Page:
Welcome Back,


Producing Excellence

Clara Sue (Knoepfle) Price

Minot, ND

Products: Cattle, hogs, chickens; Farm Credit leader

In Business Since: 1975

Farm Credit Partner: Farm Credit Services of North Dakota

Working with Farm Credit Since: 2009

As a farmer, entrepreneur, legislator and Farm Credit director, Clara Sue Price is a rural “Renaissance woman.”

“Growing up, we milked 40 to 50 cows with no pipeline, carrying the milk to the bulk tanks in the milk house,” she says. Clara Sue didn’t complain. “I was happier with my dad in the barn than being cooped up in the house,” she says. “I drove trucks and unloaded grain, and we had a vintage John Deere combine that I had to master before I could drive Dad’s combine, but it was a great way to grow up.”

After her father sold the dairy herd, Clara Sue and her husband, Gary, started a custom cabinet company in a shop on the farm. The company continued to grow and a new facility was built on the bypass and to date has done work in 27 states, both commercial and residential. At the time, Clara Sue also held off-farm positions in insurance and finance.

The allure of farming was too strong to resist, though, and she re-joined the agriculture world with a garlic production and processing operation that yielded more than 2,000 pounds a year. She and her daughter purchased the Pride of Dakota catalog and featured products from select North Dakota producers, resulting in shipments across the country and around the world. To keep up with orders, Clara Sue built a commercial kitchen and a packing room on the farm. She and Gary also manage a small livestock operation with 14 head of cattle and raise hogs and chickens for family and friends.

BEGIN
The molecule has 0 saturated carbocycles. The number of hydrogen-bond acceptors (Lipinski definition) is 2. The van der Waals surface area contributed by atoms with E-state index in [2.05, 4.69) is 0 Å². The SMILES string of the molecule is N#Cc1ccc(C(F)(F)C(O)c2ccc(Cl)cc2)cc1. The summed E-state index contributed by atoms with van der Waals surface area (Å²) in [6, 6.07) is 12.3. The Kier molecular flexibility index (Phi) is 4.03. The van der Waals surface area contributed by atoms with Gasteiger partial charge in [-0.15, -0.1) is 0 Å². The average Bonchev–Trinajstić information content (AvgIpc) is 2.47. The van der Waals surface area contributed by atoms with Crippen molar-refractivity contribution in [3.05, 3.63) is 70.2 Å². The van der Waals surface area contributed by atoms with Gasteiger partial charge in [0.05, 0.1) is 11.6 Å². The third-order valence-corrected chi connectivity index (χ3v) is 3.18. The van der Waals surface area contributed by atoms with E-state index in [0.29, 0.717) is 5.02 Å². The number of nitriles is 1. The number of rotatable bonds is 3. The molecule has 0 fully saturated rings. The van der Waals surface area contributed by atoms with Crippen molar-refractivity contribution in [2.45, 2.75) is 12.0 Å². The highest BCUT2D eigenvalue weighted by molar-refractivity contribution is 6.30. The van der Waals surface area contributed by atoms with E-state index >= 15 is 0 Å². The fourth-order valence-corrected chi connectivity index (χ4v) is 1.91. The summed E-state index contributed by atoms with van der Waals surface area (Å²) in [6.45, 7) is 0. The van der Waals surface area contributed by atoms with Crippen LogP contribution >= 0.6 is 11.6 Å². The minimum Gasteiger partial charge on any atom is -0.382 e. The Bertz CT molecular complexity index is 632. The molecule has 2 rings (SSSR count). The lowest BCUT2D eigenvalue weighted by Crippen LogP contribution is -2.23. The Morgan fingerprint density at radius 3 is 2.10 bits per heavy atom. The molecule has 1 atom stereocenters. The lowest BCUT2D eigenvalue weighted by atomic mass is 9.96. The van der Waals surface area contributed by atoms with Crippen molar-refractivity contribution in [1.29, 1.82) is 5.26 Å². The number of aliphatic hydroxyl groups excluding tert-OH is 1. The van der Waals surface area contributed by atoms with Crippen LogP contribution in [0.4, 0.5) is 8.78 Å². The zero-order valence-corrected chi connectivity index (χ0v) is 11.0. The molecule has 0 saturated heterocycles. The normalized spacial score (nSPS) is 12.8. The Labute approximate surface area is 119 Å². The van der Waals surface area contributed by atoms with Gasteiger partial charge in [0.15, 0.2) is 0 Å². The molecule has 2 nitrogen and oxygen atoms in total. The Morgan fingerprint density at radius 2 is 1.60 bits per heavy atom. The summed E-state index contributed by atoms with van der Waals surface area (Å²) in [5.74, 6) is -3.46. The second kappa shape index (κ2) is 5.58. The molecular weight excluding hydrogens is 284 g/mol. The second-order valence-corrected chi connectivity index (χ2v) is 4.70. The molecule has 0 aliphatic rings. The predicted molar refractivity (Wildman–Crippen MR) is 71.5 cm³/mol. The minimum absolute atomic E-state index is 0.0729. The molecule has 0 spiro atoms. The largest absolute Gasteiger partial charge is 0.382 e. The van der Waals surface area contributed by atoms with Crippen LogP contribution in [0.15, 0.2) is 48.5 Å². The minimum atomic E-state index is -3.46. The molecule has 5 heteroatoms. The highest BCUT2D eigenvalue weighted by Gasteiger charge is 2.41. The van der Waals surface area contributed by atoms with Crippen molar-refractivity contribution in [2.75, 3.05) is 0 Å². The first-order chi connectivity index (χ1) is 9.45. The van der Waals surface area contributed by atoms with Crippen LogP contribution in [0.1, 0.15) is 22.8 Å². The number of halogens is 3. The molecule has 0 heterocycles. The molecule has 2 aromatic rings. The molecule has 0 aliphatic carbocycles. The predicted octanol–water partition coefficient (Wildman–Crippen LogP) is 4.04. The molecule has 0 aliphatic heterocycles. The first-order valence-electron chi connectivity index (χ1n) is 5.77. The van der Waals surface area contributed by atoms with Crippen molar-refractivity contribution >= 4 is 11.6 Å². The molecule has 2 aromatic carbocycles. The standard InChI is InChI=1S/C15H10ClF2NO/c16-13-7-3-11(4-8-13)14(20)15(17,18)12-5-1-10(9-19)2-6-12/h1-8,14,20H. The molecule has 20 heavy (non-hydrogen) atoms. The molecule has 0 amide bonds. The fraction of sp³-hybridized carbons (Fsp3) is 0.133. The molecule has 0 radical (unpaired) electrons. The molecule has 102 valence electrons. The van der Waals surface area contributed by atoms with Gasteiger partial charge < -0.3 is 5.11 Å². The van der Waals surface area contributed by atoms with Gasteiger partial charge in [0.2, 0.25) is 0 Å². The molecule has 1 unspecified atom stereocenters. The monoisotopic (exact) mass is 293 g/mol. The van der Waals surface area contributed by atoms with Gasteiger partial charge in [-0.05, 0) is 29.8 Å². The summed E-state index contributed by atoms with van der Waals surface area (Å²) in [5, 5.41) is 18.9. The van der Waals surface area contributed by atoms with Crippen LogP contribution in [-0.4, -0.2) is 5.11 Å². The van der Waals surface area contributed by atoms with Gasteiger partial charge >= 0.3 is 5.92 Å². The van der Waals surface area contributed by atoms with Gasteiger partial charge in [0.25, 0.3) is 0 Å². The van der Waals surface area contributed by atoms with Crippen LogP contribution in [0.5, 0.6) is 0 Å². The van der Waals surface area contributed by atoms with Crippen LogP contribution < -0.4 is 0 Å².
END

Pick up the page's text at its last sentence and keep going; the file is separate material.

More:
In 1990, Clara Sue campaigned for a seat in the North Dakota House of Representatives. She won, serving until retiring in 2008. A year later, she accepted an invitation to serve as an outside director on the Farm Credit Services of North Dakota Board of Directors, a role that she still holds today.

For Clara Sue, the Farm Credit Service board has been a learning experience. Ever the Renaissance woman, she and her colleagues grapple with a host of issues, from changes in the economy and commodity prices to cyber security and technological advances.

“Farm Credit Services faces several challenges, including educating legislative leaders and being a liaison to government agencies,” says Clara Sue. “It’s always a give and take. You need capital to operate, but you want to continue to keep interest rates low.”

Download a PDF version of this story here.